EPA has developed a draft national Multimedia Strategy for Persistent, Bioaccumulative, and Toxic Pollutants (PBT Strategy). The PBT Strategy will use a coordinated effort among all national and regional programs for the reduction of PBT substances in the environment. Starting with the BNS Level 1 substances, National Action Plans are being developed for each PBT substance or group of substances and should be available by December 1999. An action plan for mercury has already been drafted and is currently under revision, taking into account those recommendations obtained during the public comment period. In addition, work is ongoing to develop a standard methodology for identifying additional PBT substances for action. The PBT Strategy will assist in obtaining out of basin reductions of persistent toxic substances.


EPA published final rules which apply to certain municipal solid waste incinerators (large units, meaning those with a combustion capacity greater than 250 tons of municipal waste per day), and hospital/medical/infectious waste incinerators (hereafter called medical waste incinerators). Both include new requirements for emission limitation to control chlorinated dioxins, mercury, particulate matter and carbon monoxide among other pollutants. EPA is also in the process of finalizing rules for hazardous waste combustors that will reduce emissions of toxic pollutants. The combined effect of federal, state, and voluntary private sector initiatives will result in a 75 percent or greater reduction in total dioxin releases to air between 1987 and 2006.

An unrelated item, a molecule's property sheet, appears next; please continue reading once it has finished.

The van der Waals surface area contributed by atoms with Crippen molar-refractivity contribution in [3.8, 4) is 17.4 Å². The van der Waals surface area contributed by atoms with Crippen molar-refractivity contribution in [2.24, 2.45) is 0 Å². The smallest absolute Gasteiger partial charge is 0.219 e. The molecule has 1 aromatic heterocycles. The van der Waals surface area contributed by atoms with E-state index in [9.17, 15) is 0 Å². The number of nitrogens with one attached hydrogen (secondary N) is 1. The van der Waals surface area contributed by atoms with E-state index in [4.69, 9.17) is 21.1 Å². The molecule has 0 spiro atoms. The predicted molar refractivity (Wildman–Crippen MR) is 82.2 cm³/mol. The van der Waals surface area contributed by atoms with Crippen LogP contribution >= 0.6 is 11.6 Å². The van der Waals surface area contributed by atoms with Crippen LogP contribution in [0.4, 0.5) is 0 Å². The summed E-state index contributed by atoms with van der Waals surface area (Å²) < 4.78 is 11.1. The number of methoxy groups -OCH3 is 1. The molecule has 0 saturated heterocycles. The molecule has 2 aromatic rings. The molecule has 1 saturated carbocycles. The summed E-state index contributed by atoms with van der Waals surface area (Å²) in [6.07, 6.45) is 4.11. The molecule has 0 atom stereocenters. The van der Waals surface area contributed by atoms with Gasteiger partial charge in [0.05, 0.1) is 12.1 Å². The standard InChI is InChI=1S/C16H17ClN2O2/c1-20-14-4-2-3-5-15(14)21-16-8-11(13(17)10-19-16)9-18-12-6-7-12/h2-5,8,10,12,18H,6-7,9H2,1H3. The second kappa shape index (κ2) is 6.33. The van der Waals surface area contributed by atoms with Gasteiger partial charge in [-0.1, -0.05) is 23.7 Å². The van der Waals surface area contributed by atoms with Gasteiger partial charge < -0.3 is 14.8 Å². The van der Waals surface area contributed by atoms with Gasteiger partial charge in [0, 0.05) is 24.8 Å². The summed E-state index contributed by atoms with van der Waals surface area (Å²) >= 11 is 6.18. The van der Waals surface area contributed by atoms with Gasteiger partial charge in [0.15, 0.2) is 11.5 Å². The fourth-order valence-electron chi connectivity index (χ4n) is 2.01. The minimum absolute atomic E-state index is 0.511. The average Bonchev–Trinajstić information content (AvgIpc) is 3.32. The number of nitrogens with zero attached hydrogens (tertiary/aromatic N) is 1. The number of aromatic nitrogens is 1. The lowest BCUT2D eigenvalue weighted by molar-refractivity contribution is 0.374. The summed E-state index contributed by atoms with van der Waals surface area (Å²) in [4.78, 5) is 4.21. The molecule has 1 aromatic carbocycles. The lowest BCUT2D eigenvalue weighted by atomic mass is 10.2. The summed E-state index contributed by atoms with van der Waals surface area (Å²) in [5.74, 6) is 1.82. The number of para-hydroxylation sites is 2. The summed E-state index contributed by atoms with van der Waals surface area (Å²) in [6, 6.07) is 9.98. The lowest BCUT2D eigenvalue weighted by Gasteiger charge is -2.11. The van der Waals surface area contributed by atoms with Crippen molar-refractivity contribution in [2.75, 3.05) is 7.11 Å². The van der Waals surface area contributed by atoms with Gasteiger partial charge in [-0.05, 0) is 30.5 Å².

The use of leaded gasoline in on-road vehicles is prohibited under Clean Air Act regulations. As a result, the use of leaded gas in on-road vehicles has been virtually eliminated. In 1998, EPA issued a notice that would include "Gasoline Distribution Stage I Aviation" in a listing under Section 112(c)(6) of the Clean Air Act that would place the evaporative loss emissions of aviation gas associated with airplane fueling, a source of alkyl lead, on a schedule for the development of Maximum Achievable Control Technology (MACT) regulations.

As a result of the Synthetic Organic Chemical Manufacturing Industry Hazardous Organic National Emission Standards for Hazardous Air Pollutants (NESHAP), there has been about a 90% reduction in hexachlorobenzene (HCB) air emissions since 1990. A June 1999 air toxic standard for pesticide active ingredients will further reduce HCB emissions.